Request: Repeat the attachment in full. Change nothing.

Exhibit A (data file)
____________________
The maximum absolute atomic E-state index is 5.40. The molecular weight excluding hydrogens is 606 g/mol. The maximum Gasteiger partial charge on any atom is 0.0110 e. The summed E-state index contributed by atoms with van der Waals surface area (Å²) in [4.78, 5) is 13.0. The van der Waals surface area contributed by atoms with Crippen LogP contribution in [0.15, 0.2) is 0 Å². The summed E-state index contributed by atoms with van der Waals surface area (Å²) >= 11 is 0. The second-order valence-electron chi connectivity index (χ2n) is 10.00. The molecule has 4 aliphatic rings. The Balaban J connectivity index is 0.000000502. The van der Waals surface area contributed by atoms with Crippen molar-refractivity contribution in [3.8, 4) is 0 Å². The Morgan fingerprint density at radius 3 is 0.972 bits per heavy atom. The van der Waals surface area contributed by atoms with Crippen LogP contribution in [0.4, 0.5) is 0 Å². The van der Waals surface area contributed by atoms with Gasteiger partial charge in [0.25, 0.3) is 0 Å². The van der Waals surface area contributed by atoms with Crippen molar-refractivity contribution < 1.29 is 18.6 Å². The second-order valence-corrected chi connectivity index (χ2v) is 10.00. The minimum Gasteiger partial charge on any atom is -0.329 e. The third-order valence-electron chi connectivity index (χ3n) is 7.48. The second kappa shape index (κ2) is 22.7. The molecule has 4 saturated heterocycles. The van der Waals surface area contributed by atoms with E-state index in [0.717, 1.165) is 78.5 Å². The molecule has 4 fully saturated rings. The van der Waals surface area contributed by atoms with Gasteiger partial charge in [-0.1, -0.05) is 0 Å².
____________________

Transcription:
The maximum absolute atomic E-state index is 5.40. The molecular weight excluding hydrogens is 606 g/mol. The maximum Gasteiger partial charge on any atom is 0.0110 e. The summed E-state index contributed by atoms with van der Waals surface area (Å²) in [4.78, 5) is 13.0. The van der Waals surface area contributed by atoms with Crippen LogP contribution in [0.15, 0.2) is 0 Å². The summed E-state index contributed by atoms with van der Waals surface area (Å²) >= 11 is 0. The second-order valence-electron chi connectivity index (χ2n) is 10.00. The molecule has 4 aliphatic rings. The Balaban J connectivity index is 0.000000502. The van der Waals surface area contributed by atoms with Crippen molar-refractivity contribution in [3.8, 4) is 0 Å². The Morgan fingerprint density at radius 3 is 0.972 bits per heavy atom. The van der Waals surface area contributed by atoms with Crippen LogP contribution in [0.4, 0.5) is 0 Å². The van der Waals surface area contributed by atoms with Gasteiger partial charge in [0.25, 0.3) is 0 Å². The van der Waals surface area contributed by atoms with Crippen molar-refractivity contribution < 1.29 is 18.6 Å². The second-order valence-corrected chi connectivity index (χ2v) is 10.00. The minimum Gasteiger partial charge on any atom is -0.329 e. The third-order valence-electron chi connectivity index (χ3n) is 7.48. The second kappa shape index (κ2) is 22.7. The molecule has 4 saturated heterocycles. The van der Waals surface area contributed by atoms with E-state index in [0.717, 1.165) is 78.5 Å². The molecule has 4 fully saturated rings. The van der Waals surface area contributed by atoms with Gasteiger partial charge in [-0.1, -0.05) is 0 Å².